Authors: Corbin Devlin and Kathleen Garbutt
Statutory construction holdback requirements can be remarkably tricky to interpret, presenting challenges for both novice and experienced players in the construction industry.
It is important to note that holdback requirements under the Alberta Builders’ Lien Act apply to projects of any size, from major industrial facilities to home renovations. In some sectors, particularly residential construction, holdback requirements are frequently misunderstood (to the considerable peril of the homeowner, who is often inexperienced regarding holdbacks and liens). In other sectors, particularly some professional design services and material suppliers, holdbacks are intentionally avoided, even if the Builders’ Lien Act is applicable.
On the other hand, there are all kinds of projects and lands exempt from builders’ liens – and therefore exempt from the corresponding holdback requirements. Most of the exemptions relate to projects of a “public” nature. Public highways and lands owned by irrigation districts are exempt. Interests in land owned by the federal or provincial governments are exempt. But not all infrastructure projects or projects with government involvement are exempt. For example, municipalities are not generally exempt - although particular municipal projects or lands may fall within another exemption.
Statutory holdback requirements are the responsibility of the owner, not the contractor or subcontractors or suppliers. However, statutory requirements are often supplemented by contractual holdback requirements. That is, contractors and subcontractors may also be responsible for holdbacks under their contracts and subcontracts, and sometimes construction managers are contractually responsible for taking care of statutory holdback requirements on behalf of construction owners. In Alberta, it is against the law to make a contract to the effect that the Builders’ Lien Act does not apply, but there is no problem with a contract that supplements the statutory requirements.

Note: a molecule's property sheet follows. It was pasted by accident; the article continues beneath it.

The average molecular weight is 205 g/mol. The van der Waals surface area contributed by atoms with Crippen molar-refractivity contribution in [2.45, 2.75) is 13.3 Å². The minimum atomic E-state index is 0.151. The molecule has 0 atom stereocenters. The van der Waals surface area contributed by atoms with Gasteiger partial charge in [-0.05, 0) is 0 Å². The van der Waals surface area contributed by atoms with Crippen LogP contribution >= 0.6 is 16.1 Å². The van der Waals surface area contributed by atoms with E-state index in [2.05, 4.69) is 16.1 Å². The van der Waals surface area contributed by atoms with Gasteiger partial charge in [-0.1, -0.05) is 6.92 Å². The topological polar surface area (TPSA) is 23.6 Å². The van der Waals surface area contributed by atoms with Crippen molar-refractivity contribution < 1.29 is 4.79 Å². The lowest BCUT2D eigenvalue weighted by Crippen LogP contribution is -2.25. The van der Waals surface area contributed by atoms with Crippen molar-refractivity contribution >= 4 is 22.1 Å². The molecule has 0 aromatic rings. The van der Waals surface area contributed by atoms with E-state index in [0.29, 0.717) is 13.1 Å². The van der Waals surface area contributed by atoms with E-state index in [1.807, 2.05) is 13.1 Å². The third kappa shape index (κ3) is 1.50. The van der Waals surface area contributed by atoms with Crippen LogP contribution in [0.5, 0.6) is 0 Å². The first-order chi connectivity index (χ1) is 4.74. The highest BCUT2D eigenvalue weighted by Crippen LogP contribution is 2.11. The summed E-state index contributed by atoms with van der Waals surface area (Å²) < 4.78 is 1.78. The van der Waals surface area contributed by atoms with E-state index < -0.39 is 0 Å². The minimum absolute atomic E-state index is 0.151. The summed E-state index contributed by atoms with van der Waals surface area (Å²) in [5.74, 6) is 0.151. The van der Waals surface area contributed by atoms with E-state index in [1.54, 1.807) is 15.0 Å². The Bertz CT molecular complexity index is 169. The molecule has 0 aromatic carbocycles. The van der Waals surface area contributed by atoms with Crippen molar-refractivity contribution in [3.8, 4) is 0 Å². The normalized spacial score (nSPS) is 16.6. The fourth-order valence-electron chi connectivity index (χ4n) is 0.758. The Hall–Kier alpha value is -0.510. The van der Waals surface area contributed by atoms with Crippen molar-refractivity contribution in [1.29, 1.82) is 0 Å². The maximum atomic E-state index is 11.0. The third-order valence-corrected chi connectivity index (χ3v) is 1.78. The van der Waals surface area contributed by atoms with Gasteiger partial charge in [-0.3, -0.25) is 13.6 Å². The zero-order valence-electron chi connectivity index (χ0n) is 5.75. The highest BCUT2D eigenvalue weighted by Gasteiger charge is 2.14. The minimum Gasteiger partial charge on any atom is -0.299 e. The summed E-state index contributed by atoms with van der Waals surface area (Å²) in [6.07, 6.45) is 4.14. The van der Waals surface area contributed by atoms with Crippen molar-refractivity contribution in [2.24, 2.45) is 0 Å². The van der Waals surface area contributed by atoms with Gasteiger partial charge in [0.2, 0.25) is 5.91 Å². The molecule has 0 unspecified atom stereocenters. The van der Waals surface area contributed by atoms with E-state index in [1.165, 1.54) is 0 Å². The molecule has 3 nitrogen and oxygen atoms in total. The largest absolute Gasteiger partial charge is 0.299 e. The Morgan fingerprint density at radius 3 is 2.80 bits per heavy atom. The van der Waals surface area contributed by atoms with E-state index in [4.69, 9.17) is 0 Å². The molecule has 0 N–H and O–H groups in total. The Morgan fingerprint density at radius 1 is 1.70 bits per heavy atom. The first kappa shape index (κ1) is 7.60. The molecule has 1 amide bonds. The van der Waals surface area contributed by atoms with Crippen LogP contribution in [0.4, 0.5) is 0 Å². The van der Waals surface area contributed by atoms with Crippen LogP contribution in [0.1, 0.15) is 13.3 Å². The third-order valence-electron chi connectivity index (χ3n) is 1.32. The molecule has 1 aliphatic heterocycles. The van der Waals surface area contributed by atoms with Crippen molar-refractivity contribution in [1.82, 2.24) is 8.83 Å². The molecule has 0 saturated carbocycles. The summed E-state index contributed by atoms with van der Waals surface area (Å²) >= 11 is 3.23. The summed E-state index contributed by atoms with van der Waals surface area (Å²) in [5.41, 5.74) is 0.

As a general rule, the statutory holdback requirement is 10% of the value of the work actually done. In practice, this typically means that the owner deducts 10% from invoiced amounts. In some provinces, the holdback has to be placed into a separate account, but in Alberta the owner simply keeps the holdback in pocket. After the work is complete, the owner must then wait 45 days before releasing the holdback, or 90 days if the work relates to an oil or gas well. The prudent construction owner (or lender) will always check the title to make sure no liens have been registered prior to releasing payment of the holdback. And if any liens have been registered, the prudent owner will make arrangements for discharge of those liens before making any further payments.
There are provisions for releasing the holdback early, or in stages (“progressively”) which can be very important on larger construction projects. In the simplest terms, a Certificate of Substantial Performance may be used to authorize the release of part of the holdback – that is, the holdback in relation to the value of work performed before the Certificate is posted – even though the work is not yet entirely complete. (The tricks and traps associated with the progressive release of holdbacks is a subject for a future article.)
Most importantly, why does the statute impose a holdback requirement? The underlying purpose is to provide a fund to protect subcontractors and suppliers in the event of insolvency or payment default by others involved in the project. In practical terms, the construction owner must abide by the holdback requirements, or face the risk of making double payment (i.e. coming up with the money to pay subcontractors and suppliers out of the owner’s own pocket if there is no holdback).
Holdbacks are a big consideration for construction owners and builders alike in terms of construction financing, cash flow, payment security, and just plain old contract administration. Contact us if you require more information regarding your holdback rights and obligations.